Banks are facing another compensation bill today after a review of complex products sold to small businesses by the Financial Services Authority (FSA) found more than 90% had been mis-sold.
It is believed as many as 40,000 so-called interest rate swaps were mis-sold to small businesses since the end of 2001 after the Financial Services Authority (FSA) revealed last June it had uncovered "serious failings" in the sale of the products.
What are interest 'swaps'?
Interest rate swaps are complicated derivatives that might have been sold as protection - to act as a hedge - against a rise in interest rates, without the customer fully grasping the downside risks.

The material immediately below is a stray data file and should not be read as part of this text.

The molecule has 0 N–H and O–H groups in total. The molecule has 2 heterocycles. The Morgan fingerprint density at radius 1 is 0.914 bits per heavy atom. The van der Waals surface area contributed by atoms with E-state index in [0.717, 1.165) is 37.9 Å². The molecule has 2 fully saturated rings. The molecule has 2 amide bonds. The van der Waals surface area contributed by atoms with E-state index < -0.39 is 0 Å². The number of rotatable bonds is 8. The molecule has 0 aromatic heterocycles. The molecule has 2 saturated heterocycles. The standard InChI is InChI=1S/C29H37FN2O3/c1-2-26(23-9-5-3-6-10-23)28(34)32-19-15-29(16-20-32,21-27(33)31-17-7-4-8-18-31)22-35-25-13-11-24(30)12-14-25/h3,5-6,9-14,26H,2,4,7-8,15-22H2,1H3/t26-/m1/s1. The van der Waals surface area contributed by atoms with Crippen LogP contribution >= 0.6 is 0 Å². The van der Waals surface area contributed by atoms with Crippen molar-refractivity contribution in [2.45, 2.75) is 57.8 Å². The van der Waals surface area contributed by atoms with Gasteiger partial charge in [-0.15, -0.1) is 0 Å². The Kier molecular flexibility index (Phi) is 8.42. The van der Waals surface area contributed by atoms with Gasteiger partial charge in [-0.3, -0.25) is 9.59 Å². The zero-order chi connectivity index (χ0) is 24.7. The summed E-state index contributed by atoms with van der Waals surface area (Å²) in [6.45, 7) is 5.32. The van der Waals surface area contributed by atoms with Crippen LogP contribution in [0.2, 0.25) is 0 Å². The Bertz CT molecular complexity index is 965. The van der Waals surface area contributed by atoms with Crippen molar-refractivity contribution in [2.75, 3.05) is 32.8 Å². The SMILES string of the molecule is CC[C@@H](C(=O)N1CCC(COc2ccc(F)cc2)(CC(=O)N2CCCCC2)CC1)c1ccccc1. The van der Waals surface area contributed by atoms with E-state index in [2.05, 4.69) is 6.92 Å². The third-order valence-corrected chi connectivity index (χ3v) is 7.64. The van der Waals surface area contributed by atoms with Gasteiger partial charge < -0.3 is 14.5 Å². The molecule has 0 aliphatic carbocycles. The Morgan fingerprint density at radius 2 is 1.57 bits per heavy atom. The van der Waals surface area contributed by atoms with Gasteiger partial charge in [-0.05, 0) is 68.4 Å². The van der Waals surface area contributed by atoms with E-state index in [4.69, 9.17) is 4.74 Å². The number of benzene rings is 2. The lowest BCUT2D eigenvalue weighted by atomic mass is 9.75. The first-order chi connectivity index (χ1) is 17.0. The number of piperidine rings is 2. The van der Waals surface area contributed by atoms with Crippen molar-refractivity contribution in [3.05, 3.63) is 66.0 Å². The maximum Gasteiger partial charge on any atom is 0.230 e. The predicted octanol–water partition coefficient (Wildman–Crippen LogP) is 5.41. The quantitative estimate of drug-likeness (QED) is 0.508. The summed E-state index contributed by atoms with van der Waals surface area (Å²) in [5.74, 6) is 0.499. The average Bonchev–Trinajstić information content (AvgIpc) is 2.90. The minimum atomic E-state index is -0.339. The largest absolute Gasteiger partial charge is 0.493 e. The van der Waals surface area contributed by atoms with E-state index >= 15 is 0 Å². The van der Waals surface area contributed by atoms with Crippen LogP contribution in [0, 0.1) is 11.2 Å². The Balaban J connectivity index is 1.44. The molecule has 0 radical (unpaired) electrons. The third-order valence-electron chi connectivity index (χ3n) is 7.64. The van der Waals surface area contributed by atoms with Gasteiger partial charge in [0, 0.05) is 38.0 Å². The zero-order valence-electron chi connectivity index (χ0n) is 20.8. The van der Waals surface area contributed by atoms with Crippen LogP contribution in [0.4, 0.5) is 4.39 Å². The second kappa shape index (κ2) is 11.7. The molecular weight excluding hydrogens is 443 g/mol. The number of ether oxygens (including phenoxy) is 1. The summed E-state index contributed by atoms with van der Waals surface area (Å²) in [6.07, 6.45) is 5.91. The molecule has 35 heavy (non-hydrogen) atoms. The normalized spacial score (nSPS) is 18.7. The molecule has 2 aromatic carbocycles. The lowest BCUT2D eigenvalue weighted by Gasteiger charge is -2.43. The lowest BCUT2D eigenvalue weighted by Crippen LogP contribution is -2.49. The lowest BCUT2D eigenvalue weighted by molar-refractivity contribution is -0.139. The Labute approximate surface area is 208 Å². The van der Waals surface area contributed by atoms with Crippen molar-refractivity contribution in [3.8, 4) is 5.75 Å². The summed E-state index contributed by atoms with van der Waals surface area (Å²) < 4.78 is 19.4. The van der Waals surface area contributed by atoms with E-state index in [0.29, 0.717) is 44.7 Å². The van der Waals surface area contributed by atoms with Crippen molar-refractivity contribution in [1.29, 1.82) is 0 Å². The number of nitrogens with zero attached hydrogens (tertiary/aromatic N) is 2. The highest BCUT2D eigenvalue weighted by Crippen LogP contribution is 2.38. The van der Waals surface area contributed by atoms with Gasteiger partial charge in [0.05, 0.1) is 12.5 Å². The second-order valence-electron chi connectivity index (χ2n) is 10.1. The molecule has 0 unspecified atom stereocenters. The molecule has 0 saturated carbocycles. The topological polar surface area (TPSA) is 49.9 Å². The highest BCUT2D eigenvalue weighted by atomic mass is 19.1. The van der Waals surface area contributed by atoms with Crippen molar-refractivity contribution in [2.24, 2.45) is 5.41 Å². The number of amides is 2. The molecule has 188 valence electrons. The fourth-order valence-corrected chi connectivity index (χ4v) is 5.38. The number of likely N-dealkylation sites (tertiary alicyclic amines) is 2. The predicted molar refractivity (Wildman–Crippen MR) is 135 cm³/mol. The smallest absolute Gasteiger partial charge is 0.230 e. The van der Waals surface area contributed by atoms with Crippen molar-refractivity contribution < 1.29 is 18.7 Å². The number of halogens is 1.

Some SMEs told the Financial Times that they were told that buying the swaps was a condition of taking out the loan, while others complained of high-pressure sales tactics and large fees to exit the swaps.
The policies were meant to protect companies from interest rate increases to stop the cost of loans spiralling out of control.
But what actually happened was, as interest rates ran to rock bottom and stayed there, the cost of the swaps went the other way, and became crippling. And, for some companies the cost to get out of the swap ran to millions.